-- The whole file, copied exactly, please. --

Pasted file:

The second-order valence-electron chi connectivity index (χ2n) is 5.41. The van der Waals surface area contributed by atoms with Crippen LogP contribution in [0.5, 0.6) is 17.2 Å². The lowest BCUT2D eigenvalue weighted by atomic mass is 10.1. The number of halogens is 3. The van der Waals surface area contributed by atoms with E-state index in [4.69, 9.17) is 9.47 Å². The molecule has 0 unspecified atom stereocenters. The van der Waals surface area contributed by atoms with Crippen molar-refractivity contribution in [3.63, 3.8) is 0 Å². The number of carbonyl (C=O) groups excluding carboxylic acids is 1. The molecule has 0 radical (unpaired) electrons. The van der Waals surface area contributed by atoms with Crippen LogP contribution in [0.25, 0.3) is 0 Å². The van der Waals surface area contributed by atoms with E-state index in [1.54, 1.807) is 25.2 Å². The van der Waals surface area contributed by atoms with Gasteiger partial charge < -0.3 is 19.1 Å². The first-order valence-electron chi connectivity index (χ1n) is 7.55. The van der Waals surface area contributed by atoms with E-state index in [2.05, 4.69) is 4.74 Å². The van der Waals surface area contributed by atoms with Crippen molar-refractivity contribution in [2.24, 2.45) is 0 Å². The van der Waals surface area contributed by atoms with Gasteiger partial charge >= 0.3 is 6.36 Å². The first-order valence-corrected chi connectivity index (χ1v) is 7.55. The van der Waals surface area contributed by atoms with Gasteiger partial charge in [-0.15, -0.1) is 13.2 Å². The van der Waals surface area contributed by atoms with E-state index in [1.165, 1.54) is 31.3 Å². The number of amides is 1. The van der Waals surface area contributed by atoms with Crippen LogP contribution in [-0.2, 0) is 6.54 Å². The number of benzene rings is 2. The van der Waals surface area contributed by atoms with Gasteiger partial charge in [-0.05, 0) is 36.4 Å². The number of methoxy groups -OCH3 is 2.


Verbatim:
The second-order valence-electron chi connectivity index (χ2n) is 5.41. The van der Waals surface area contributed by atoms with Crippen LogP contribution in [0.5, 0.6) is 17.2 Å². The lowest BCUT2D eigenvalue weighted by atomic mass is 10.1. The number of halogens is 3. The van der Waals surface area contributed by atoms with E-state index in [4.69, 9.17) is 9.47 Å². The molecule has 0 unspecified atom stereocenters. The van der Waals surface area contributed by atoms with Crippen molar-refractivity contribution in [3.63, 3.8) is 0 Å². The number of carbonyl (C=O) groups excluding carboxylic acids is 1. The molecule has 0 radical (unpaired) electrons. The van der Waals surface area contributed by atoms with Crippen LogP contribution in [0.25, 0.3) is 0 Å². The van der Waals surface area contributed by atoms with E-state index in [1.54, 1.807) is 25.2 Å². The van der Waals surface area contributed by atoms with Gasteiger partial charge < -0.3 is 19.1 Å². The first-order valence-electron chi connectivity index (χ1n) is 7.55. The van der Waals surface area contributed by atoms with E-state index in [2.05, 4.69) is 4.74 Å². The van der Waals surface area contributed by atoms with Crippen molar-refractivity contribution in [2.24, 2.45) is 0 Å². The van der Waals surface area contributed by atoms with Gasteiger partial charge >= 0.3 is 6.36 Å². The first-order valence-corrected chi connectivity index (χ1v) is 7.55. The van der Waals surface area contributed by atoms with Gasteiger partial charge in [-0.15, -0.1) is 13.2 Å². The van der Waals surface area contributed by atoms with E-state index in [1.165, 1.54) is 31.3 Å². The number of amides is 1. The van der Waals surface area contributed by atoms with Crippen LogP contribution in [-0.2, 0) is 6.54 Å². The number of benzene rings is 2. The van der Waals surface area contributed by atoms with Gasteiger partial charge in [-0.05, 0) is 36.4 Å². The number of methoxy groups -OCH3 is 2.